The District violated the agreement by ignoring the vote of the joint insurance committee. The committee exists to select the District's insurance carrier and set limits of coverage. In 2001, the committee voted on switching carriers. Two Association members voted to switch to WEA; two Board members voted to retain WPS with the contingency and the Business Manager voted to retain WPS without the contingency. The Association members stated the Association's desire to retain the contingency, so that issue was removed from the vote. The District's subsequent action, therefore, did not have the committee's approval.

Apart from obtaining the committee's approval, however, the District had an independent obligation to negotiate the change with the Association. Sec. 111.70(1)(nc), Wisconsin Statutes, the Qualified Economic Offer law, requires school district professional employees to bargaining wages and benefits, including health insurance premiums, as a total package. According to the Memorandum of Agreement ­ Costing in the current contract, the parties agreed to a 3.8% total economic package for 1999-00 and 2000-01, with the salary schedule to be adjusted after costing changes in the health and dental insurance rates and other expenses. Because health insurance premiums affect the total economic package, any changes must be negotiated, regardless of whether the changes will result in more wages being added to the package. In this case, reducing the premiums in 2001-02 resulted in a correspondingly higher increase in 2002-03 than if the contingency had been left in place, resulting in a wage freeze that year. Thus, the gains achieved in 2001-02 were at the expense of salary increases in 2003-03. The District is required to negotiate such matters, not decide them unilaterally. The grievance should be sustained and the contingency ordered to be reinstituted.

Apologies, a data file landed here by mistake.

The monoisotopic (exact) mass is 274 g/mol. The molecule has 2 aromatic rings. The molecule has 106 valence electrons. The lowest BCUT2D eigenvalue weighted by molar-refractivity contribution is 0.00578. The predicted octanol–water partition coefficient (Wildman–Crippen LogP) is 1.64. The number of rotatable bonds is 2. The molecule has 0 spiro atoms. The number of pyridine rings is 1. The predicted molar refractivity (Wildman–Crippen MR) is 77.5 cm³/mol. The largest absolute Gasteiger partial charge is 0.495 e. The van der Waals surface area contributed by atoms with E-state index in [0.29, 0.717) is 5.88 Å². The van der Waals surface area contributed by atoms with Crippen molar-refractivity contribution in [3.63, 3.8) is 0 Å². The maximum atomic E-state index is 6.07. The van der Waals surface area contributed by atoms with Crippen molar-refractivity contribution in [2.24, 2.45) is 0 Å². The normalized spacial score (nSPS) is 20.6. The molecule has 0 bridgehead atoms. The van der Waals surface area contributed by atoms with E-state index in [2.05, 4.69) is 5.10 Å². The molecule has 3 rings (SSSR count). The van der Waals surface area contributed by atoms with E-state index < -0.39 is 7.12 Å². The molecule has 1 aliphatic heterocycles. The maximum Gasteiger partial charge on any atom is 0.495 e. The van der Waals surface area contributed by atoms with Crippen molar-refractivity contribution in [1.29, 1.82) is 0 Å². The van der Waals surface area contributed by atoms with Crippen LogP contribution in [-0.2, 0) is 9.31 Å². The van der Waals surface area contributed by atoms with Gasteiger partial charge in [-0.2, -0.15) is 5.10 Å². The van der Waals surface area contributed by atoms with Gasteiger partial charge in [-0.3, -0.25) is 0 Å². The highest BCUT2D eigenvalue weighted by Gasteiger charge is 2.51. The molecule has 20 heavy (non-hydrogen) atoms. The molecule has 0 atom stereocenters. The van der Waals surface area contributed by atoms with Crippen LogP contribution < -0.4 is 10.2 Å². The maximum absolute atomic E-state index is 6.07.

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The District

The District argues that, under the contract, the joint insurance committee does not have authority to remove or retain the contingent premium arrangement. The committee's role is restricted to evaluating and selecting the District's insurance carrier and setting the limits of coverage. There is nothing in the contract language indicating that the committee had any additional similar duties or authority over similar issues, thus restricting its role to the specific tasks identified in the contract. The Management Rights clause, however, is a broad delegation of authority, indicating the ability to the parties to delegate authority as narrowly or broadly as they saw fit.